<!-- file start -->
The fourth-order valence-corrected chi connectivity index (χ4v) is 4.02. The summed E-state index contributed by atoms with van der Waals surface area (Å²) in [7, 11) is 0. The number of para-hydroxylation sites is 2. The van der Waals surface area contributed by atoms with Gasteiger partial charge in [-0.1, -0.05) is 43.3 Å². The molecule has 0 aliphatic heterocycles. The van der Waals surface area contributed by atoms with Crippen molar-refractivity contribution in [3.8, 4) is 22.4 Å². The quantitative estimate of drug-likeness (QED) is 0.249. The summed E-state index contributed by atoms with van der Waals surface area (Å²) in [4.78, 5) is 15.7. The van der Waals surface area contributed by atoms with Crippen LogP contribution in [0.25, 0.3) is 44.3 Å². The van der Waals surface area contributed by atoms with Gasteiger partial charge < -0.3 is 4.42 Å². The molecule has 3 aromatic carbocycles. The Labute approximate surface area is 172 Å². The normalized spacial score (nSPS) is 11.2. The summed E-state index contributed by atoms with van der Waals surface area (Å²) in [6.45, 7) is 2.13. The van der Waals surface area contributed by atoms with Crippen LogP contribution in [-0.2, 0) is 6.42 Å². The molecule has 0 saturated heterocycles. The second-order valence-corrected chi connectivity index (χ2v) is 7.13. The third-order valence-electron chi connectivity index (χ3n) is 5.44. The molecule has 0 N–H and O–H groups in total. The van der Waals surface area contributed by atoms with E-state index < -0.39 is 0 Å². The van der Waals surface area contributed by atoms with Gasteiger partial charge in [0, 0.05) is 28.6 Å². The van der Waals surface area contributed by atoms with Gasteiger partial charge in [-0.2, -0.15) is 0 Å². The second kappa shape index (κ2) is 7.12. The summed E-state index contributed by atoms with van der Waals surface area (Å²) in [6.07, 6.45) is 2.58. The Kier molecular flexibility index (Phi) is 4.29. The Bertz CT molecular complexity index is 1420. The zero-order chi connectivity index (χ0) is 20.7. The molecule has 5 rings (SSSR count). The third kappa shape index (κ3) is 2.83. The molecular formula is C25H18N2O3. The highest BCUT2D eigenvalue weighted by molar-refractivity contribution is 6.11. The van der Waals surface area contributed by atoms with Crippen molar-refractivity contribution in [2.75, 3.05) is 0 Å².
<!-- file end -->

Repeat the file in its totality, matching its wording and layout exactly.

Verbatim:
The fourth-order valence-corrected chi connectivity index (χ4v) is 4.02. The summed E-state index contributed by atoms with van der Waals surface area (Å²) in [7, 11) is 0. The number of para-hydroxylation sites is 2. The van der Waals surface area contributed by atoms with Gasteiger partial charge in [-0.1, -0.05) is 43.3 Å². The molecule has 0 aliphatic heterocycles. The van der Waals surface area contributed by atoms with Crippen molar-refractivity contribution in [3.8, 4) is 22.4 Å². The quantitative estimate of drug-likeness (QED) is 0.249. The summed E-state index contributed by atoms with van der Waals surface area (Å²) in [4.78, 5) is 15.7. The van der Waals surface area contributed by atoms with Crippen LogP contribution in [0.25, 0.3) is 44.3 Å². The van der Waals surface area contributed by atoms with Gasteiger partial charge < -0.3 is 4.42 Å². The molecule has 3 aromatic carbocycles. The Labute approximate surface area is 172 Å². The normalized spacial score (nSPS) is 11.2. The summed E-state index contributed by atoms with van der Waals surface area (Å²) in [6.45, 7) is 2.13. The van der Waals surface area contributed by atoms with Crippen LogP contribution in [-0.2, 0) is 6.42 Å². The molecule has 0 saturated heterocycles. The second-order valence-corrected chi connectivity index (χ2v) is 7.13. The third-order valence-electron chi connectivity index (χ3n) is 5.44. The molecule has 0 N–H and O–H groups in total. The van der Waals surface area contributed by atoms with E-state index < -0.39 is 0 Å². The van der Waals surface area contributed by atoms with Gasteiger partial charge in [0, 0.05) is 28.6 Å². The van der Waals surface area contributed by atoms with Gasteiger partial charge in [-0.2, -0.15) is 0 Å². The second kappa shape index (κ2) is 7.12. The summed E-state index contributed by atoms with van der Waals surface area (Å²) in [6.07, 6.45) is 2.58. The Kier molecular flexibility index (Phi) is 4.29. The Bertz CT molecular complexity index is 1420. The zero-order chi connectivity index (χ0) is 20.7. The molecule has 5 rings (SSSR count). The third kappa shape index (κ3) is 2.83. The molecular formula is C25H18N2O3. The highest BCUT2D eigenvalue weighted by molar-refractivity contribution is 6.11. The van der Waals surface area contributed by atoms with Crippen molar-refractivity contribution in [2.75, 3.05) is 0 Å².